"I Am Who I AM" - The Popeye Syndrome: 5 Keys to Interpersonal Success

"I am who I am."

I can still remember sitting in front of the TV after school watching my favorite spinach-eating character flexing his "musKles" and saving the day.

But, my perspective of Popeye's quote, "I am who I am" recently changed when I heard a client use the phrase to describe people who had no interest in adapting and no interest in working with others who were different from them. "I am who I am, and if you don't like me - who cares."

Tip #19: Engage in Conflict. You'll Save Time.

People often look to time management techniques when forced to do more with less. But, consider a different approach. Consider engaging in conflict to save time.

6 Ways to Continue Training When Budgets are Tight

When budgets are tight, training often gets reduced. But, what happens when the economy turns around (and it will!)? Will your people and your organization be poised for success?
For those companies with limited resources, here are some ideas on how to continue training:

Change – Get on board. The train is leaving.

I think one of the most important characteristics of successful leaders and people – regardless of their role – is that they embrace change.

It’s not good enough to just be comfortable with change. It’s not good enough to just recognize that change happens. That breeds complacency and comfort.

People who embrace change thrive on uncertainty. They do not need every detail to make decisions. You rarely hear them say, “as soon as (FILL IN THE BLANK) happens, I am going to (BE HAPPY, DO THIS, ACHIEVE THAT, FILL IN THE BLANK) .

Mattering or Marginalizing?

I recently learned a new concept from a colleague Amy Tolbert at ECCO International. Actually, it wasn't a new concept but it was just framed in a way that really resonated with me. It is called Mattering or Marginalizing.

Tip #18: How do you make someone feel like they matter?

  • Develop awareness of how you treat others. Our perceptions and biases are often so ingrained that we don't recognize how they impact our behaviors. Spend some time considering how you treat people who are different from you. Go beyond gender and ethnicity and consider how you treat others who are older, younger, with varying shapes and sizes, etc.
  • Involve others in solving problems and making decisions. Don't try to solve a front line problem without asking asking/involving someone who works on the front line.

Leadership: Long-term or Short-term Outlook Where You Work?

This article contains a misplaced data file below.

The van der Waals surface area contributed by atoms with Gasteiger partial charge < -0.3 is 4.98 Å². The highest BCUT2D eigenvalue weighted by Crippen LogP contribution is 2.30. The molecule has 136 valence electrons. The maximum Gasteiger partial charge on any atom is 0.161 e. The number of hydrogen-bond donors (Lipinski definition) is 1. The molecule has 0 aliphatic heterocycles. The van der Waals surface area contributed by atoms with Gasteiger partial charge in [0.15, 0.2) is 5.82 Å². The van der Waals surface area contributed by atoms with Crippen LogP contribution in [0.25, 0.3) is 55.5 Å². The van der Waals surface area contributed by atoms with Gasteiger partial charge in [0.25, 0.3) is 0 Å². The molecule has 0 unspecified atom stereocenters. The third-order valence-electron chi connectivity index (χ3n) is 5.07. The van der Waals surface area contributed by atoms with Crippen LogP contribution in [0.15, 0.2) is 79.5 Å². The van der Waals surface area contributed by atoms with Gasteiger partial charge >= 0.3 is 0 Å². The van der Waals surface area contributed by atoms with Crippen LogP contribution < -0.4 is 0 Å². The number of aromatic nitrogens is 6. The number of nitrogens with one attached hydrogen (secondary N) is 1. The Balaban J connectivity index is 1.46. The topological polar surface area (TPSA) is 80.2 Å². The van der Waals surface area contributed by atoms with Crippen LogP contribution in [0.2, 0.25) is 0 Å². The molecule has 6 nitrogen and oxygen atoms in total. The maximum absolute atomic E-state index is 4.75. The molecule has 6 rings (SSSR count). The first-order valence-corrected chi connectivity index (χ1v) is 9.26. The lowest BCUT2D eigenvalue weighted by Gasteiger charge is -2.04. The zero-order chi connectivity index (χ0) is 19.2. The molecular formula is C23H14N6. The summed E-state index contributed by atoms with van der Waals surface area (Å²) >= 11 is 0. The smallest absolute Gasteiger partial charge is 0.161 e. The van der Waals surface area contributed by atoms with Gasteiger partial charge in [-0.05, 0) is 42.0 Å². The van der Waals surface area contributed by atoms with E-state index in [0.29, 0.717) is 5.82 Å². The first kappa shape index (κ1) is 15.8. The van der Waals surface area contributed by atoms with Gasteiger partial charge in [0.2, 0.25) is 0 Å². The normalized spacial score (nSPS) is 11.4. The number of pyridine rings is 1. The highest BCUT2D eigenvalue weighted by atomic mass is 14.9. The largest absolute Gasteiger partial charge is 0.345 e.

As I look at the business landscape today, I believe two types of companies are emerging – (1) those that choose to cut costs at all cost, and (2) those that recognize that people got us to where we are today and people will get us out of where we are today.

Self-awareness: The Essence of a People-First™ Leader

One of the most important characteristics of a People-First™ Leader is that they are self-aware.
Self-aware?
Here’s what I mean. (1) They understand why they respond to others the way they do, and (2) they understand why others respond to them the way they do.
Why is this important?

Meaningful Change: Ideas to stay on track, accountable, and focused

A few weeks ago, we had a follow-up workshop to our annual Create Yourself goal setting seminar. I was so inspired with how much progress people have made since that first session in mid-January. Several people have created financial plans, others have made steps toward a career transition, and one person has stopped smoking.

Now that's what I call timely and meaningful change.

During our follow-up session together, we brainstormed about ideas to stay on track, focused, and accountable throughout the year. I thought I would share those with you today.

That's Not Leadership!

I had just returned to my hotel room after a beautiful sunrise run in Washington D.C. where I am attending an Inscape Publishing conference. While enjoying a cup of post-run coffee, I read an article about a former NASA official (he served as the NASA Chief of Staff and as its liaison to the White House) who was “charged with using his government position to serve his own financial interest.” If convicted, he could face 15 years in prison.
That’s not leadership!

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